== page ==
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Friday, December 8, 2023

How ‘Sleng Teng’ Changed Reggae



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THE DEATH of Wayne Smith, one of the great originators of reggae music, has come as a blow to those of use whose raving was invigorised by the coming of the Sleng Teng rhythm, the musical innovation that took dancehall in particular and reggae in general by the scruff and shook it up in the mid-1980s.

GENIUS: Wayne Smith who invented the ‘Sleng Teng’ rhythm
GENIUS: Wayne Smith who invented the ‘Sleng Teng’ rhythm

Reggae had always been ahead of the musical curve. Since the early 1960s when the ragtag studios of Kingston could at best only boast a four-track mixer desk (whilst their counterparts in Europe were on 24-track) the producers of reggae had to be creative.

That creativity, with Lee ‘Scratch’ Perry at its pinnacle, turned primitive recording equipments into hubs of experimentation emitting space sounds that were out of this world. That’s why the likes of The Beatles hit the road to Jamaica from their state of the art Abbey Road studios in London’s St John’s Wood, to get that reggae vibe that only studios like Trenchtown’s Channel One, Brentford Road’s Studio One and Perry’s Black Ark could create.

The Rolling Stones, Paul Simon and many others followed in The Beatles footsteps because musical innovation was the name of Jamaica’s game.

Sleng Teng then was the inheritor of that tradition. It was way ahead of everything else in the musical firmament, let alone in the reggae field.

When the tune dropped, probably on Rodigan’s Capital Radio programme, the rest of the music industry was still catching up on the syndrums that Sly Dunbar had introduced nearly a decade earlier. So picture the scene when Sleng Teng dropped.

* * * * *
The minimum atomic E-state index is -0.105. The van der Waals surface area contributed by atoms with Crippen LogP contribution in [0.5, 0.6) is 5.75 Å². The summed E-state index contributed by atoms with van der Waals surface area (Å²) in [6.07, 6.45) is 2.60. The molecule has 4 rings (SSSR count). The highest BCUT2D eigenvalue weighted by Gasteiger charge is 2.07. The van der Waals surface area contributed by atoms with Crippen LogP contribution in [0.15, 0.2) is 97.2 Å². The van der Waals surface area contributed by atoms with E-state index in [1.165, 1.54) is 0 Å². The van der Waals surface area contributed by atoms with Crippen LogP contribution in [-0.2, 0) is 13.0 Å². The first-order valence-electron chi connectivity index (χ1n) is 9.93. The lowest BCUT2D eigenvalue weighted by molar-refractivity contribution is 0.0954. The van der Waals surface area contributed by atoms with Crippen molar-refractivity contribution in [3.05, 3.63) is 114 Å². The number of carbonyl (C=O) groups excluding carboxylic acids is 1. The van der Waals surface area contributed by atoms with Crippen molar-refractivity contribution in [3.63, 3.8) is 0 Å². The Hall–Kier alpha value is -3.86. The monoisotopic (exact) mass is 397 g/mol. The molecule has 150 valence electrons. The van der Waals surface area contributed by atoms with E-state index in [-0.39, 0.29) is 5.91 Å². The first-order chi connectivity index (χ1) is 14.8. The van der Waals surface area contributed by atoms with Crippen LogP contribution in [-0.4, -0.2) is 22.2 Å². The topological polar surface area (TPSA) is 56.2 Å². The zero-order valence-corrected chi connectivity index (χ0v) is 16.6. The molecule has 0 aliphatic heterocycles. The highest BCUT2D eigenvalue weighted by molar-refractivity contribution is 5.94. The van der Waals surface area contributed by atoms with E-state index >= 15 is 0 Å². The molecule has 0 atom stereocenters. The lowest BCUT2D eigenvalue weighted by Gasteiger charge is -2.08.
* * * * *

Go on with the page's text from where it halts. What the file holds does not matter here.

We must have been listening to the radio when we first heard it. Like I said, it was probably David ‘Ram Jam’ Rodigan who dropped it.

Back then we didn’t miss a single edition of his programme and probably still wouldn’t if he hadn’t let himself get caught up in the ‘boof-boof-baff’ of bashment runnings. But back then it was still reggae. A few people had started calling it dancehall, but back then dancehall was still reggae.

I must have been with my little bro Fola like I often was when Rodigan was on air. There was too much to take in and too much to discuss to be sitting at home listening on your own.

What I do remember clearly is that when that Sleng Teng dropped through the speakers of our transistor radio (primitive Hi-Fi in today’s terms) the whole room erupted as we jumped about the place bouncing off the walls (and most probably the ceiling) in ecstatic approval, doing the ‘horseman skaddy’, the ‘water pumpee’, the ‘cool and deadly’ and any number of reggae moves in appreciation.

It was like this digital reggae was what we had been waiting for without even knowing. It was the answer to all our problems and the solution to a tiring dancehall scene.

Who cared what the song was about? Which one of us knew what sleng teng was? That didn’t matter, it was all about the tune and the way Wayne Smith rode that digital riddim like he and it were fused.

Reggae has always been the musical innovator for all other musical forms. What you hear in reggae/dancehall today you will hear in pop/rock tomorrow. You can bet your house on it. Nowhere was that more evident than with our introduction to Wayne Smith and Under Mi Sleng Teng.

For that we have to fire a 21-gun salute to the late great.

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